New Mexico faces complex water issues representative of many of the critical water issues around the world. In northern New Mexico, traditional irrigation-centered communities that rely on age old customs for water sharing are seeing their water management systems strained to the breaking point by land use change and water scarcity during drought. Along the Rio Grande in central New Mexico, agriculture versus urban water use issues confront Albuquerque and the surrounding landscape, forcing difficult choices in future water planning. In southern New Mexico, reliance on groundwater to maintain water uses during 15 years of below average surface water have caused regional planning conundrums to provide enough water for agriculture and other users while meeting interstate compact requirements. In southeast New Mexico without surface water, Ogallala aquifer fossil water is being exhausted and the region must make important tradeoffs between energy, agriculture, and water use. A common thread laced through all of these issues is the importance of agriculture as the major water user and the need to craft integrated solutions to solve complex water issues.
The New Mexico State University (NMSU) College of Agriculture Consumer and Environmental Sciences (ACES) is seeking a scholar to address integrated agricultural water solutions through pursuit of a PhD in the Water Science and Management (WSM) graduate degree program. The science objective is to provide cutting edge integrative analysis and solutions to water issues that have so far been impervious to solutions through traditional approaches. To accomplish this, the operational objectives of the position are to: a) describe the main water issues facing different parts of NM through literature, experts, and stakeholder interaction; b) select one or more of the water issues for in depth analysis; c) characterize the key drivers using an integrative approach such as systems science; and d) identify specific approaches that could be pursued by ACES to make meaningful progress in solving the selected water issues. It is anticipated that the ACES contribution will include a team of researchers from various disciplines (hydrology, agriculture, economics, data science, systems science, etc.) that will also form the foundation of new integrative water-agriculture efforts in ACES.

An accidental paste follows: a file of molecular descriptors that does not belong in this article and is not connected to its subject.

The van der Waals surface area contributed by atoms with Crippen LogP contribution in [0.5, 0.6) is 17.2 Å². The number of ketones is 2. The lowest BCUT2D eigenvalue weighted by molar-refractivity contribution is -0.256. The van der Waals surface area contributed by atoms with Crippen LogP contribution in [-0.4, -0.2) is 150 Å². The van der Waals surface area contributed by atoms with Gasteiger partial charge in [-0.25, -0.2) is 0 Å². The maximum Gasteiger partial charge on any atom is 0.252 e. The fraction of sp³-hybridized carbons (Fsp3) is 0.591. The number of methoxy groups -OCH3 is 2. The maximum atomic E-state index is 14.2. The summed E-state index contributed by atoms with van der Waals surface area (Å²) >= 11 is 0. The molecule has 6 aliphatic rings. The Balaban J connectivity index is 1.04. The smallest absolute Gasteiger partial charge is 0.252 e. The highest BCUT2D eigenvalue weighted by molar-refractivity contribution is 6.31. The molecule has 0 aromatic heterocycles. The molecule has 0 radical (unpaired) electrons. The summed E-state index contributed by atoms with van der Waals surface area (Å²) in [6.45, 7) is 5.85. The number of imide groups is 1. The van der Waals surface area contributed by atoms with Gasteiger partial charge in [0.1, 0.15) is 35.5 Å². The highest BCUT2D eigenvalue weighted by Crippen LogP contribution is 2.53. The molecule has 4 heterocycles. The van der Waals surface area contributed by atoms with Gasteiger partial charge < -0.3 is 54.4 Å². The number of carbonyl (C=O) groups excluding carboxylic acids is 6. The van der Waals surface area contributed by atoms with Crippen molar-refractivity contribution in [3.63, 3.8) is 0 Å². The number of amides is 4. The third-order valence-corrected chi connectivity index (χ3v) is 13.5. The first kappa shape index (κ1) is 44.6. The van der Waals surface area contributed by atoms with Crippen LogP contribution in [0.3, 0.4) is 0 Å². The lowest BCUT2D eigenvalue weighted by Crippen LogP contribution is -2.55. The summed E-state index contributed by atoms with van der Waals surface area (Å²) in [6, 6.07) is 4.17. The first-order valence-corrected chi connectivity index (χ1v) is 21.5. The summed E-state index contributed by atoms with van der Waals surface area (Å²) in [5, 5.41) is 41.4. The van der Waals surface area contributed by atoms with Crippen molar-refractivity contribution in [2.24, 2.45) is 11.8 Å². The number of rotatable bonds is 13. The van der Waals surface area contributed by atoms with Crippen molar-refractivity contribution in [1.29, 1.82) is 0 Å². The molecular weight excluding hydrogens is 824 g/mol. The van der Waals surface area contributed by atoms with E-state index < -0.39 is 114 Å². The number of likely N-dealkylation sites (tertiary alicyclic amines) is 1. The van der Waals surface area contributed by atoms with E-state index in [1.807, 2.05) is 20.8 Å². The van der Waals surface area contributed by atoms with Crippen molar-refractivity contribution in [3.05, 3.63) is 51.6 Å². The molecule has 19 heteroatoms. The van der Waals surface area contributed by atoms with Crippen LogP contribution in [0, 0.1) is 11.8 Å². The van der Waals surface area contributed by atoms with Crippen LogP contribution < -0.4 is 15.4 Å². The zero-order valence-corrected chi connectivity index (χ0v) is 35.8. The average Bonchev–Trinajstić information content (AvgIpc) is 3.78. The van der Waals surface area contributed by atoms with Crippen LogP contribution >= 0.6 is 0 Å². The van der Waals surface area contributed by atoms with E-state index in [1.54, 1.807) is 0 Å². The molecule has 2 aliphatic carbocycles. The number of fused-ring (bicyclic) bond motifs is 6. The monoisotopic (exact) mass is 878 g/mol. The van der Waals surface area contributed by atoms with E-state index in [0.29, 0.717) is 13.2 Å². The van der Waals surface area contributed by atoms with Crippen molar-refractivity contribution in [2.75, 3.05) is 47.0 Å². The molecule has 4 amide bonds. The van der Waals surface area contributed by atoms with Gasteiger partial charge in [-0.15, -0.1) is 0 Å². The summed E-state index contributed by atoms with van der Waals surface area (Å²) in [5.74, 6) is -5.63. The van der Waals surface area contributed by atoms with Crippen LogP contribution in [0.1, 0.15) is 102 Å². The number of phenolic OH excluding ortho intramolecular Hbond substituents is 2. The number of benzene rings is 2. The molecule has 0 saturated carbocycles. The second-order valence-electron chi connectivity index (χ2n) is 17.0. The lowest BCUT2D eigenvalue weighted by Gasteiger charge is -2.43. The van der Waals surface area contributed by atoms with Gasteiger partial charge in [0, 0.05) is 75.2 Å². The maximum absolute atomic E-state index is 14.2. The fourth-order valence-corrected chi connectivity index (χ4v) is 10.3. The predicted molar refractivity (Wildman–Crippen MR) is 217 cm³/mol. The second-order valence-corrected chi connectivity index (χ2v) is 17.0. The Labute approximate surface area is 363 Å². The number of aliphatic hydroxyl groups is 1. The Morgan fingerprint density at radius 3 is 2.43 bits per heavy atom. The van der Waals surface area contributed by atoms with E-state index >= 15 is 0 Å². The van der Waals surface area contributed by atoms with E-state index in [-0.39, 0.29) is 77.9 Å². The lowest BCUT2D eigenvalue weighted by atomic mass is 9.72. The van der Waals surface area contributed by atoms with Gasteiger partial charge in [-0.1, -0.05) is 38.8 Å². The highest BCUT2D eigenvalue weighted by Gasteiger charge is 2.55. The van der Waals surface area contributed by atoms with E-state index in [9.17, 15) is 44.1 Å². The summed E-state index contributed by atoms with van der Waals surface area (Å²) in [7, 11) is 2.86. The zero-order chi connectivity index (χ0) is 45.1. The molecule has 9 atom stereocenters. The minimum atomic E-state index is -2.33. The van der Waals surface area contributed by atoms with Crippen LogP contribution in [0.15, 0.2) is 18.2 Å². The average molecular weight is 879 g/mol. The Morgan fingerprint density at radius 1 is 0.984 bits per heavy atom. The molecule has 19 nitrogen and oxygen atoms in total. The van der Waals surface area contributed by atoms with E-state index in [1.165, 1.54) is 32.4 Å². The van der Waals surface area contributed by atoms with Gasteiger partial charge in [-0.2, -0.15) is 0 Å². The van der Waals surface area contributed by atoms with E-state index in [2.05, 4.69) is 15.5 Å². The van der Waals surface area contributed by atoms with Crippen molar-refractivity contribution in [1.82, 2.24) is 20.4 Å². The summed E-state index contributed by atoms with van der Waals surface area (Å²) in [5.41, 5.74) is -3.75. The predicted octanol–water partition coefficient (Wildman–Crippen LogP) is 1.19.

The successful student will have a suite of applicable skills or interests. Foremost will be integrative skills such as system dynamics that will enable analysis of multiple disciplines. Technical proficiency will be a plus, such as econometrics, hydrologic modeling or another field that facilitates technical analysis. Ability to listen to various viewpoints and distill key information will be important. There will be flexibility within the project to build on the interests and aspirations of the PhD candidate while crafting a cutting-edge study and drafting innovative approaches to solving agricultural water issues.